Let us now consider theoretically a simple experiment under conditions of linear sweep cyclic voltammetry. The response can be calculated in a dimensionless current domain, according to the numerical step-function method^{18}:

$$\Psi_{m} = \frac{{\kappa \exp \left( {\beta \phi_{m} } \right)\left[ {1 – \frac{{2\sqrt {dEF} }}{{\sqrt {\pi RT} }}\left( {1 + \exp \left( { – \phi_{m} } \right)} \right)\mathop \sum \nolimits_{j = 1}^{m – 1} \Psi_{j} S_{m – j + 1} } \right]}}{{1 + \frac{{2\kappa \sqrt {dEF} }}{{\sqrt {\pi RT} }}\left( {1 + \exp \left( { – \phi_{m} } \right)} \right)}}$$

(11)

where the dimensionless current is defined as \(\psi \left( t \right) = \frac{{I\left( t \right)\sqrt {RT} }}{{FAc^{*} \sqrt {DvF} }}\), \(\kappa = k_{s} \sqrt {\frac{RT}{{DvF}}}\) is the dimensionless electrode kinetic parameter, *dE* is the potential increment, and \(S_{m} = \sqrt m – \sqrt {m – 1}\) is the numerical integration parameter with a serial number *m*. Once the net current ψ is known (either being calculated with the aid of Eq. (11), or in the real experiment, measuring the current at each time *t* of the experiment), the system of Eqs. (5) and (10) can be used to obtain the cathodic and anodic implicit current components in a dimensionless form:

$$\Psi_{c,m} = \frac{{\Psi_{m} b_{m} }}{{b_{m} – a_{m} }}$$

(12)

$$\Psi_{a,m} = \Psi_{m} – \Psi_{c,m}$$

(13)

where \(a_{m} = 1 – \frac{{2\sqrt {dEF} }}{{\sqrt {RT\pi } }}\Psi con_{m} ,\) \(b_{m} = \frac{{2\sqrt {dEF} \exp \left( { – \varphi_{m} } \right)}}{{\sqrt {RT\pi } }}\Psi con_{m}\), and \(\Psi con_{m} = \mathop \sum \limits_{j = 1}^{m} \Psi_{j} S_{m – j + 1}\) is the numerical form of the convolution integral.

The initial outcome of such calculations is illustrated in Fig. 1, where the blue curves represent typical dimensionless conventional cyclic voltammograms for different degree of electrochemical reversibility, encompassing sluggish (electrochemically irreversible), quasireversible, and fast, apparently electrochemically reversible electrode reaction, calculated by means of Eq. (11). Once the net currents are known, and using only the formal potential values, one can calculate the implicit anodic and cathodic current components in the course of the voltammetric experiment by means of Eqs. (12) and (13). For each half-cycles of the voltammetric experiment corresponding implicit anodic and cathodic current components are calculated. Figure 1 illustrates a revised version of cyclic voltammograms, showcasing the sole anodic (red curves) and cathodic (green curves) current components associated with the forward (anodic) and reverse (cathodic) half-cycles of the virtual voltammetric experiment.

In instances where the electrode reaction is sluggish, characterized by the electrode kinetic parameter \(\kappa\) = 0.1 (log(*κ*) ≤ − 1), the sole current components align seamlessly with the net current, as evidenced in Fig. 1A. This alignment could serve as a real criterion for a precise defining of the electrochemical irreversibility in terms of the electrode kinetics. Under these conditions, the implicit anodic component ψ_{a} is identical with the net current in the course of the forward, anodic potential scan, implying that the contribution of the implicit cathodic current component in the course of the forward scan is insignificant. An analogous discussion can be given for the reverse, cathodic potential scan.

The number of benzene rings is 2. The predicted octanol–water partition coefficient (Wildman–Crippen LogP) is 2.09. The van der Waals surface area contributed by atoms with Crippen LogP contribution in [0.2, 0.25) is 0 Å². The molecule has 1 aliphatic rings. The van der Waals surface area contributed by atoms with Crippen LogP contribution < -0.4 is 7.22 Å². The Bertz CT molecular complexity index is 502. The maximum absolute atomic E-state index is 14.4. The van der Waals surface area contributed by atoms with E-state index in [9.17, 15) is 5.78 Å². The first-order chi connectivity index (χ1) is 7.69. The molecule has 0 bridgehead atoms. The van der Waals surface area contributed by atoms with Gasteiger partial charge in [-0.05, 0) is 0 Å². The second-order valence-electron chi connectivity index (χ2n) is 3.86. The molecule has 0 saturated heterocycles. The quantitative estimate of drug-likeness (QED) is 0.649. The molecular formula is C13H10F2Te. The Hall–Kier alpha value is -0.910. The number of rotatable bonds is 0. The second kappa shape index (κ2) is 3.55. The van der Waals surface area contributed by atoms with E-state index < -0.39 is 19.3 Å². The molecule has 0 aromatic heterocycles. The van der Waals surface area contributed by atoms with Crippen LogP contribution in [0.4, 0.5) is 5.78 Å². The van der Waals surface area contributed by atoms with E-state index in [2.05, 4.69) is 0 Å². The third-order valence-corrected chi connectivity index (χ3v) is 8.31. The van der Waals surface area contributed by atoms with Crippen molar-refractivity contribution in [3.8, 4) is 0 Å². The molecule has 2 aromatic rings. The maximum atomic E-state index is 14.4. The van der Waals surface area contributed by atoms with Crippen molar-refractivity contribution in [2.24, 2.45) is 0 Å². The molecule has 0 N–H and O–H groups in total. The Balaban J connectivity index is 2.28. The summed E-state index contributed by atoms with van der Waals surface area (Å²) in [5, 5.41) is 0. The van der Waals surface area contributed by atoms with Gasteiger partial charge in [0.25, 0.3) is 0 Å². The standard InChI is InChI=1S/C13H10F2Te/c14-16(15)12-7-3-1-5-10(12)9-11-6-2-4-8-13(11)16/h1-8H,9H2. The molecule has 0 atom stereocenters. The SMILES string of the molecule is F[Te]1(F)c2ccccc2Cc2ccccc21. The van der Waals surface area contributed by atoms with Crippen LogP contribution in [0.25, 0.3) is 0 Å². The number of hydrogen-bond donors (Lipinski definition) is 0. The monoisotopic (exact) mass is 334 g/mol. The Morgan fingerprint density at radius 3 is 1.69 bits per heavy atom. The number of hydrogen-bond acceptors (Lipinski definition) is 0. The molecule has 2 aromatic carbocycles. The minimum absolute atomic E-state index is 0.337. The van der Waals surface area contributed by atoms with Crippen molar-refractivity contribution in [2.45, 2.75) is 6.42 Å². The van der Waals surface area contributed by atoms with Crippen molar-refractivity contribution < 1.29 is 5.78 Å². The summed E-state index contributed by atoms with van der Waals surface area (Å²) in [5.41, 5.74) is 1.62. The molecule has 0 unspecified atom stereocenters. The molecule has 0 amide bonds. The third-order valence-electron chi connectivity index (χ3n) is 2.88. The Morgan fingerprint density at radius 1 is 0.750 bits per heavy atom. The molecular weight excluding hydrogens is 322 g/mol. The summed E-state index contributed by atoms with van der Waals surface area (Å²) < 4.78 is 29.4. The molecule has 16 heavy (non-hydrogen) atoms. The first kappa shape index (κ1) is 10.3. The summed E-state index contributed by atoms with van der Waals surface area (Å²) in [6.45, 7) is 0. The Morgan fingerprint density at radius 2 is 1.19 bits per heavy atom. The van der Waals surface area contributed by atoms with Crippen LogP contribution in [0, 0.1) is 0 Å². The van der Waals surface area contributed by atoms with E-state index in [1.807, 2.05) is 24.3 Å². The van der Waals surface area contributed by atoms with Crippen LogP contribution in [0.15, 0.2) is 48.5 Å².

The relationship between the current components and the net current undergoes significant changes for typically quasireversible and fast (apparently electrochemically reversible) electrode reactions, as depicted in Fig. 1B,C, respectively. Specifically, for a quasireversible scenario (− 1 ≤ log(*κ*) ≤ 1), the current components already surpass the net current, as illustrated in Fig. 1B (\(\kappa\) = 0.5; log(\(\kappa\)) = − 0.3). During the forward, anodic potential scan, the implicit anodic current component (*Ψ*_{a}) is larger than the net current. This implies that the implicit cathodic current component is also significant, resulting in a lower overall net current due to their difference. It is important to note that the cathodic current component (*Ψ*_{c}) corresponding to the forward potential scan is not shown on the plot for the sake of presentation simplicity. Similarly, for analogous reasons, the implicit cathodic current component corresponding to the reverse potential scan of the experiment is larger than the net cathodic current (green curve in Fig. 1B).

The discrepancy between the net and current components becomes significant when the electrode reaction is very fast (log(*κ*) > 0.5), as depicted in Fig. 1C. For *κ* = 5.5, the peak current of the implicit anodic current component (*Ψ*_{a}) is almost an order of magnitude larger than the net anodic peak current of the conventional cyclic voltammogram (compare red and blue curves in Fig. 1C). This indicates that the electrode reaction Red ⇢ Ox + e proceeds rapidly, generating a highly intensive anodic current component. However, simultaneously, the reverse reaction Ox + e ⇢ Red occurs at a comparable rate, resulting in an intensive implicit cathodic current component (not shown). Thus, the overall effect is represented by a relatively low net current in the course of the forward potential scan. A similar discussion is relevant to the reverse, cathodic potential scan of the experiment.